Couples Spending Less This Year on Valentine's Day

Couples Spending Less This Year on Valentine's Day

February 11, 2016         Written By Lynn Oldshue

While 8 in 10 couples plan to celebrate Valentine’s Day on February 14, average spending is down 28%, according to a study by American Express. Americans expect to spend an average of $212 on the holiday, down from $296 in 2015 and closer to 2014’s $213.

Most couples plan to save on the two most popular Valentine’s Day expenditures: gifts and dining out. Anticipated gift spending is down to $72, from $115 in 2015, and projected dining costs have decreased from $103 to $70.

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It seems as if more couples are planning to enjoy a romantic meal at home. 26% of survey respondents said they plan to celebrate this way, up from 24% in 2015.

“With Americans focused on increasing their savings goals this year, they expect to spend less for Valentine’s Day,” said Jed Scala, Senior Vice President, Consumer Lending at American Express. “However, consumers still plan to show their love and affection through alternative yet equally sentimental ways.”

While Valentine’s Day is still an important holiday to many, less people are buying into the hype. 35% of couples said they view it as more of a fun tradition than a “major” occasion, and only 28% of couples said it is an important time to celebrate their relationships.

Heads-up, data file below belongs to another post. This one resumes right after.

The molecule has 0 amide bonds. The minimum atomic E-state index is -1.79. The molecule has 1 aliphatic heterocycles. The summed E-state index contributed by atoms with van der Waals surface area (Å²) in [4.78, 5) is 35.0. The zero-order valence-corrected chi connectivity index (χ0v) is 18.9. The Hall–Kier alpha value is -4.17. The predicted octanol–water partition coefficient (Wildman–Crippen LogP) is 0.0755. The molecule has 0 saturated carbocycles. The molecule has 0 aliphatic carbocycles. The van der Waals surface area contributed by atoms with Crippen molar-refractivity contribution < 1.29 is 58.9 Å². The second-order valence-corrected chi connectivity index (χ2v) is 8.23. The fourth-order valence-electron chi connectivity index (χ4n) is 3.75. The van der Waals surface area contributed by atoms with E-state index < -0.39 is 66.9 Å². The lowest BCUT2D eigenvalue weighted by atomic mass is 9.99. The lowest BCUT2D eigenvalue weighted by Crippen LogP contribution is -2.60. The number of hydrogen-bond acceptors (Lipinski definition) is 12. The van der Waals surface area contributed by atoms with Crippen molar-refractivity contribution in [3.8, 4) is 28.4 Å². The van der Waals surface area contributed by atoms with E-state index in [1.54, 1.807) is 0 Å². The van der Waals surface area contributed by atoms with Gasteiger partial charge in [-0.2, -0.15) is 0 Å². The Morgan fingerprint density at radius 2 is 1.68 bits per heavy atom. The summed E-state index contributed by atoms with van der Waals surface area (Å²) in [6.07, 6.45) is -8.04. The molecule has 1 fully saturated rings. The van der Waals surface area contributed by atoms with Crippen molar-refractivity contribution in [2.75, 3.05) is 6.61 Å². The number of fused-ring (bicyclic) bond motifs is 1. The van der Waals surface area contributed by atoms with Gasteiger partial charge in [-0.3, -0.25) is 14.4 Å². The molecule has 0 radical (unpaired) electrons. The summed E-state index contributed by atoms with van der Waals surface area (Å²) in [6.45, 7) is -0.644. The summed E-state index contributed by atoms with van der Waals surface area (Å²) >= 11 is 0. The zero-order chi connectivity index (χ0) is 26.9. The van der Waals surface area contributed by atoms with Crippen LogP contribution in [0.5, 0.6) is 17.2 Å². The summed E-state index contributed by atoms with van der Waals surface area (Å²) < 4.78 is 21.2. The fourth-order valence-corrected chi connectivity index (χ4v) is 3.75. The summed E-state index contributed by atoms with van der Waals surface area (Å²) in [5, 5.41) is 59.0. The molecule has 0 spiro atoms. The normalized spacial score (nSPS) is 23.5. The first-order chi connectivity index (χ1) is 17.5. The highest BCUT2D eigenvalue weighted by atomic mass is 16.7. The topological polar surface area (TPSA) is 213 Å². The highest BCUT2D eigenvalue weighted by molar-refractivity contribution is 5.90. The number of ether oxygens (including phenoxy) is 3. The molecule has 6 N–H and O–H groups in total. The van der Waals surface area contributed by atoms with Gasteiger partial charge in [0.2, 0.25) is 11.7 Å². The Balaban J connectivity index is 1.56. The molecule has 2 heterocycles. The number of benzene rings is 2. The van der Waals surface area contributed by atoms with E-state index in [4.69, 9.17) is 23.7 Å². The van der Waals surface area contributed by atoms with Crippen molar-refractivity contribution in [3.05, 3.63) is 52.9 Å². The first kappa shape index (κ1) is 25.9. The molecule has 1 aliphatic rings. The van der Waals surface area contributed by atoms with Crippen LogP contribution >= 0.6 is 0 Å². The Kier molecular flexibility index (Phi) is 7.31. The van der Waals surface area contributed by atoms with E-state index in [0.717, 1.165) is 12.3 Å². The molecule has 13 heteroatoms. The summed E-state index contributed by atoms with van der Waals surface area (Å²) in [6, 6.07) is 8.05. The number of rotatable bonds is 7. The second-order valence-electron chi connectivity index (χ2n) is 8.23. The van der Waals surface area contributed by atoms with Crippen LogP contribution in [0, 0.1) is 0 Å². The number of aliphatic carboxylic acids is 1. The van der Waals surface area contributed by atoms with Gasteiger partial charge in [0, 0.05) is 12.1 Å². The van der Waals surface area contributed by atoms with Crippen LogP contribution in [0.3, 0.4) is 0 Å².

People are forming these relationships increasingly online. According to the survey, 22% of couples said they met online or through a mobile dating app. Millennials are most likely to have been matched this way, with 33% reporting that’s how they met their partner (compared to 28% of GenXers and 11% of Baby Boomers).

No matter how people are meeting, Valentine’s Day proposals are down: only 8% plan to pop the question that day, compared to 12% of the respondents in 2015. Instead of proposing on the holiday, people are starting to ask the big question on couples’ getaways (22%), during a romantic home experience (16%) or with a special meal (7%).

Engagement jewelry is also changing. 54% of unmarried couples said a non-diamond ring was acceptable. In fact, one-third find a gemstone ring acceptable, followed by the couple’s birthstones (28%) or a special design, such as a knot or heart (28%).

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There are conflicting ideas about how much the ring should cost. Men think $1,991 is appropriate, while women think $2,731 is the amount to spend.

While Valentine’s Day spending may be down, 76% of couples say they plan to spend money to “invest” in their relationship this year by:

  • Surprising their loved one with an unexpected gift (42%)
  • Enjoying a regular date night (39%)
  • Having a romantic getaway (26%)
  • Ignoring technology (23%)

The information contained within this article was accurate as of February 11, 2016. For up-to-date
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About Lynn Oldshue

Lynn Oldshue has written personal finance stories for for twelve years. She majored in public relations at Mississippi State University.
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